Bike Shop Girl | US Made : Does It Matter?
A woman owned mobile bicycle workshop in Northeast Denver, Colorado with over 15+ years experience as a master mechanic.
Bike Shop Girl, Denver Bicycle Repair, Denver Mobile Bike Repair, Women's Bike Repair
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US Made : Does It Matter?

  • jake
    Posted at 20:20h, 09 February Reply

    I try to buy made in the USA as much as possible and it’s getting harder and harder. If it’s down to 2 comparable parts and one is and the other isn’t, I’ll go for the US made on more often than not.

    It’s important to me, personally, to try to buy nothing, but then to buy locally, and expand from there. If not locally, then w/in the state, if not w/in the state, then regionally, etc.

    Some people also prefer Performance Bikes as opposed to an LBS. I don’t. I figure if you’re out riding your bike, you can’t be all bad.

    When I see an adult on a bicycle, I do not despair for the future of the human race. ~H.G. Wells

  • Marc
    Posted at 07:18h, 10 February Reply

    “American-made” can often be misleading. Something can be “assembled” in the US, but the components are from China. I’m looking at Dutch-style bikes, but my concern about having something built in the Netherlands is only about how durable the brand is. Schwinn proved to us that American-made doesn’t necessarily mean durable.

  • Loving the Bike
    Posted at 12:29h, 10 February Reply

    Hey Bike Shop Girl…..I thought you did great for your first podcast. I ride a Trek road bike and a Rocky Mountain mountain bike, so you can see that I’m a supporter of North American made bikes. To be honest, I didn’t make my choice because of where it was manufactured and made my decision based on numerous other factors.
    What I would like to know is what characteristics go into bikes made elsewhere that should make me want to consider buying one of them. That would be interesting to me.
    Another good topic for the future might be the difference between buying a big name brand vs the little guy. You mentioned being a fan of the small indy companies so maybe that would be a good topic for you.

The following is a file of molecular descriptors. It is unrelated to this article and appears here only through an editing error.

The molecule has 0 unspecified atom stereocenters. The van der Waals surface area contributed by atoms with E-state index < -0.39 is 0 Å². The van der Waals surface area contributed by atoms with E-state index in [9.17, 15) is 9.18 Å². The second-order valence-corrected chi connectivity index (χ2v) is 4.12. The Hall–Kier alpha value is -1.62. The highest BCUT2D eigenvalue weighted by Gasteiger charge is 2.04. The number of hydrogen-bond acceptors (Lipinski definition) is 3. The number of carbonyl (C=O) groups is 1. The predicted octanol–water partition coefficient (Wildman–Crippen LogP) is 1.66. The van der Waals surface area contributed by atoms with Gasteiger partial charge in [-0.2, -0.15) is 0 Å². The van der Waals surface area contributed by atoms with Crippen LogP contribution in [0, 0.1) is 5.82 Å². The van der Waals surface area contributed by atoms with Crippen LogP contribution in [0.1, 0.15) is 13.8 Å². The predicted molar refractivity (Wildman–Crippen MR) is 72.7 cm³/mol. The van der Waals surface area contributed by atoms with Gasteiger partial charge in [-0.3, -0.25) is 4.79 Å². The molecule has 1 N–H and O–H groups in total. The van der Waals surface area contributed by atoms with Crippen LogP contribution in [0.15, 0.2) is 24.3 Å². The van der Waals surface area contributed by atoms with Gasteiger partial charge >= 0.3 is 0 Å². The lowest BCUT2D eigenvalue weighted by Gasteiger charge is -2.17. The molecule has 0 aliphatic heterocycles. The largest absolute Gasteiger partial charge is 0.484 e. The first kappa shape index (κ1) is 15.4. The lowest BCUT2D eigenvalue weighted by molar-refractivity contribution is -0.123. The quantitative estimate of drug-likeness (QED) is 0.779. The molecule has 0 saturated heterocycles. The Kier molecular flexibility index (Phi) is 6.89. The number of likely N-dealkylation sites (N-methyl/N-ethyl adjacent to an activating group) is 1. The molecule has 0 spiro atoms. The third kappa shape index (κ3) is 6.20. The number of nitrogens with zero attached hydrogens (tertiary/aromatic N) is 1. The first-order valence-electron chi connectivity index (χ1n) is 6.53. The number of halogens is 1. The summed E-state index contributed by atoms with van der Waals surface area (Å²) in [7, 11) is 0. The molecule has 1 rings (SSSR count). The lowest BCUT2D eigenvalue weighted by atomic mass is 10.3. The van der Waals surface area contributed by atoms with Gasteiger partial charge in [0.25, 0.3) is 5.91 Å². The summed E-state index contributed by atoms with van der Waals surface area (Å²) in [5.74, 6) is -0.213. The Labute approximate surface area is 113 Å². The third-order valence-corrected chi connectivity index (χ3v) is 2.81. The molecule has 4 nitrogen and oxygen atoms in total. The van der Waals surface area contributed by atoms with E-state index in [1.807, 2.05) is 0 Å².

• Doug
    Posted at 09:27h, 11 February Reply

    I think made in the USA matters, but it is also not always possible. I have a Pfeiffer True Temper OX Platinum frame made in 2001 and I try to put as many American made components as possible on it, but there are some sticky issues. For instance, I am unaware of any USA made road handlebars. My solution is to go with Ritchey because even though the parts are made in Taiwan, the company is American (I think) By the same logic (pun intended) it has Cane Creek brakes because USA made stuff is way out of my price range. Fortunately I also like these products because first and foremost I want to be happy with my ride.

    Another interesting point is that if you get a custom Timbuk2 bag it will be sewn in San Francisco. If you order a stock bag it will come from somewhere else. I recently ordered one of their custom computer bags and received it within one week without paying extra for shipping. The bag only cost a little more than stock and I got exactly what I wanted.

    So, I say yes, made in the USA matters but price, design, and performance sometimes matter more.

  • Elise
    Posted at 10:29h, 11 February Reply

    I’d love to see more local/US manufacturing come back here. I’m very very concerned that we have lost and are loosing our manufacturing capability, tools and expertise to overseas. When the dollar gets weaker (it will) and oil gets more expensive (guaranteed), importing from overseas will also get much more expensive, but by then will we have lost too much of our capability to bring it back? There are entrepreneurs out there trying to get things going, but it’s a struggle in more ways than one.

  • Doug
    Posted at 12:56h, 11 February Reply

    One other thing I thought of reading Elise’s post is the way that the large companies respond to innovation by entrepreneurs. In the early 90’s there was an explosion of creativity in American(and Canadian)mountain bike parts. Grafton, Kooka, Paul, White Industries, Synchros, etc. This was the era of purple anodizing! By mixing in these boutique parts with necessary Sh*&@%o parts, you could chop huge amounts of weight off your rig. Sometimes this came at the cost of durability. The big S wiped this out with linear pull brakes and the vastly improved XTR groupo. Very few of those companies are still around. The economies of scale will always be against innovators unless their ideas are totally revolutionary.

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